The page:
The New Norm: Women Can Earn More Than Men, and That’s OK
For a long time, dating etiquette was pretty straightforward. You asked a woman out on a date, you paid for it, end of story. You were the one with the job, the one in control and if things got more serious, you were expected to support her financially — particularly if you became husband and wife. Then things changed.
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Today, most of the old rules can more or less be thrown out the window. Not only do women no longer expect men to be the sole breadwinners, they often out-earn their male peers.
As a result, guys can no longer bank on the prospect of having more money to throw around than the women they’re dating with any sense of certainty, and that changing financial reality has also changed the core dating dynamic in various ways.
So what does love look like when many women are earning more than the men they’re dating? Let’s find out.
1. Why Women Are Making More Money
First, in order to understand what the new reality is like, it’s important to understand where it came from. Namely, what changed? Where did this new financial situation emerge from?
“There are several reasons,” says Tina B. Tessina, Ph.D., psychotherapist and author of “Dr. Romance’s Guide to Finding Love Today.” “Women have become more assertive, standing up for equal pay. Women are more educated now. Recent studies show there are more women than men attending college. More education tends to mean higher pay. There are more women in corporate executive jobs, as well as women doctors and lawyers, who earn higher pay than the less educated.”
NYC-based dating coach Connell Barrett agrees that higher education attendance is a major factor.
“More women go to college than men, so the wage gap is shrinking,” he says. “Pew Research Center shows that women age 25-34 earn 90 cents to every dollar earned by men of that age. Plus, 40 percent of women are the main breadwinners in the family. This issue isn’t going away.”
Cultural, financial, sociological and even technological changes over the past few decades have also drastically shifted the landscape of who gets paid more, and why.
Statistics show that manufacturing jobs, traditionally the province of men, have started to become outsourced overseas or automated out of existence. Meanwhile, so-called “soft skill” jobs that line up well with women’s tendencies to be better communicators than men have become more prominent.
Birth control technology has improved, too, meaning women are less likely to be saddled with raising a child in the case of an unexpected pregnancy than ever before. Research suggests that reproductive freedom — visible in a drop in birth rate and a shift towards an older age at first pregnancy for American women in recent years — has meant that women are in a position to spend more time focusing on their careers, not raising a child.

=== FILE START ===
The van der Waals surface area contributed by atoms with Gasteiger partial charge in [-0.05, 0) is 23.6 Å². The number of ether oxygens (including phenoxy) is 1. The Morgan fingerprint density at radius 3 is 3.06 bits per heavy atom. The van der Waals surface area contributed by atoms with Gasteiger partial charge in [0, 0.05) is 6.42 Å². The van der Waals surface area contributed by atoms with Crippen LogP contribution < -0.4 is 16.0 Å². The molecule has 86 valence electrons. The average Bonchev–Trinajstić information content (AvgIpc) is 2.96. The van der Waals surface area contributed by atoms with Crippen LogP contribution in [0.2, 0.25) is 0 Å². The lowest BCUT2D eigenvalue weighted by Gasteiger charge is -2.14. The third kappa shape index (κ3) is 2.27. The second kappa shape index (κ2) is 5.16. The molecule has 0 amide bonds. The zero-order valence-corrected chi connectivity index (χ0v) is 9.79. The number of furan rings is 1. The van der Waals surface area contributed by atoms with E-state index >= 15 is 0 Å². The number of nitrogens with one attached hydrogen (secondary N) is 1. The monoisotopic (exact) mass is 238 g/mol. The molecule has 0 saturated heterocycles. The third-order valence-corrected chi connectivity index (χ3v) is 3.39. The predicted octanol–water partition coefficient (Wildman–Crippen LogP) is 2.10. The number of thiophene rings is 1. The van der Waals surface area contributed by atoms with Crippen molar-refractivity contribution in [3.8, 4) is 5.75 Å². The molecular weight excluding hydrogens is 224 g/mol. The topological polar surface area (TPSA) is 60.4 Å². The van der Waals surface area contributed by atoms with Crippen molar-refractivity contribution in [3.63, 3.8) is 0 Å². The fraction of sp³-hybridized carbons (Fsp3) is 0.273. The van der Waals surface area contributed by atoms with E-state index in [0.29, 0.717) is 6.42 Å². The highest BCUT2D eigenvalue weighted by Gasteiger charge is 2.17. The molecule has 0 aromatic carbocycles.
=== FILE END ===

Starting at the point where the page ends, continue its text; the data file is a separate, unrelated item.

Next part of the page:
2. How to Respond When Your Partner Earns More Than You
All those changes have resulted in situations where men are now regularly ending up in relationships or marriages with women who out-earn them, often by a significant amount.
It’s a situation that many men weren’t prepared for by their parents, their peer groups or the culture at large, leaving them unable to adapt as a result.
“Men can get weird about money because as a guy, you’re incorrectly taught that what you earn equals your self-worth,” says Barrett. It’s easy for a guy to think that “if the woman he’s dating has a bigger paycheck, his very identity and worth as a man is threatened.”
Some men are turned off by the very idea of dating high-earning women to begin with, preferring to seek out situations where they feel more powerful as the main money-maker in the relationship. Others are initially fine but become more difficult over time as the reality sets in.
As well, the dynamic sometimes doesn’t manifest until after a couple gets together. Perhaps the guy’s initially the main breadwinner, but once his partner’s salary begins to outpace his, there’s a change in the way relationship functions in more challenging ways over time.
That being said, as strange as it can be for one or both partners to adapt to, a female breadwinner-male dependent relationship isn’t a death knell by any means.
“It doesn’t have to be a bad thing,” says Tessina. “Men are branching out into more creative (therefore, usually lower-paid) endeavors. It’s OK these days for men to stay home, be writers, artists, or craftsmen, and take more responsibility for their children and households.”
3. Can You Still Be Considered a Man If You Make Less Than Her?